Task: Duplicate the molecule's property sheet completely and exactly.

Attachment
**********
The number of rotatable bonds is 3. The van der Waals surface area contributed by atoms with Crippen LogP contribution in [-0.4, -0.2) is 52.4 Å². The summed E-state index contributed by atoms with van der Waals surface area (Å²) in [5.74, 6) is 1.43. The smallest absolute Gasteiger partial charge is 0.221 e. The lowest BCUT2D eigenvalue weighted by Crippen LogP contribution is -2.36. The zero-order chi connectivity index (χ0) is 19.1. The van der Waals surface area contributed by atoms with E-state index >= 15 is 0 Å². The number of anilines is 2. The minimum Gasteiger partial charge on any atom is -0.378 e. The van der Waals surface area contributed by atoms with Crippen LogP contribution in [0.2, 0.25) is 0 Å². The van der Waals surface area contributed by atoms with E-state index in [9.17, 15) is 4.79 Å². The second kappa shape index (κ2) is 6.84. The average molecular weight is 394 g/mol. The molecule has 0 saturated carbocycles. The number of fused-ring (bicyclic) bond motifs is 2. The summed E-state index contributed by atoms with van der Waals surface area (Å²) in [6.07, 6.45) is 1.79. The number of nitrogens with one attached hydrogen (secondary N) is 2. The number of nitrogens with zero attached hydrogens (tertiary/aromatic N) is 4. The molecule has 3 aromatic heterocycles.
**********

The number of rotatable bonds is 3. The van der Waals surface area contributed by atoms with Crippen LogP contribution in [-0.4, -0.2) is 52.4 Å². The summed E-state index contributed by atoms with van der Waals surface area (Å²) in [5.74, 6) is 1.43. The smallest absolute Gasteiger partial charge is 0.221 e. The lowest BCUT2D eigenvalue weighted by Crippen LogP contribution is -2.36. The zero-order chi connectivity index (χ0) is 19.1. The van der Waals surface area contributed by atoms with E-state index >= 15 is 0 Å². The number of anilines is 2. The minimum Gasteiger partial charge on any atom is -0.378 e. The van der Waals surface area contributed by atoms with Crippen LogP contribution in [0.2, 0.25) is 0 Å². The van der Waals surface area contributed by atoms with E-state index in [9.17, 15) is 4.79 Å². The second kappa shape index (κ2) is 6.84. The average molecular weight is 394 g/mol. The molecule has 0 saturated carbocycles. The number of fused-ring (bicyclic) bond motifs is 2. The summed E-state index contributed by atoms with van der Waals surface area (Å²) in [6.07, 6.45) is 1.79. The number of nitrogens with one attached hydrogen (secondary N) is 2. The number of nitrogens with zero attached hydrogens (tertiary/aromatic N) is 4. The molecule has 3 aromatic heterocycles.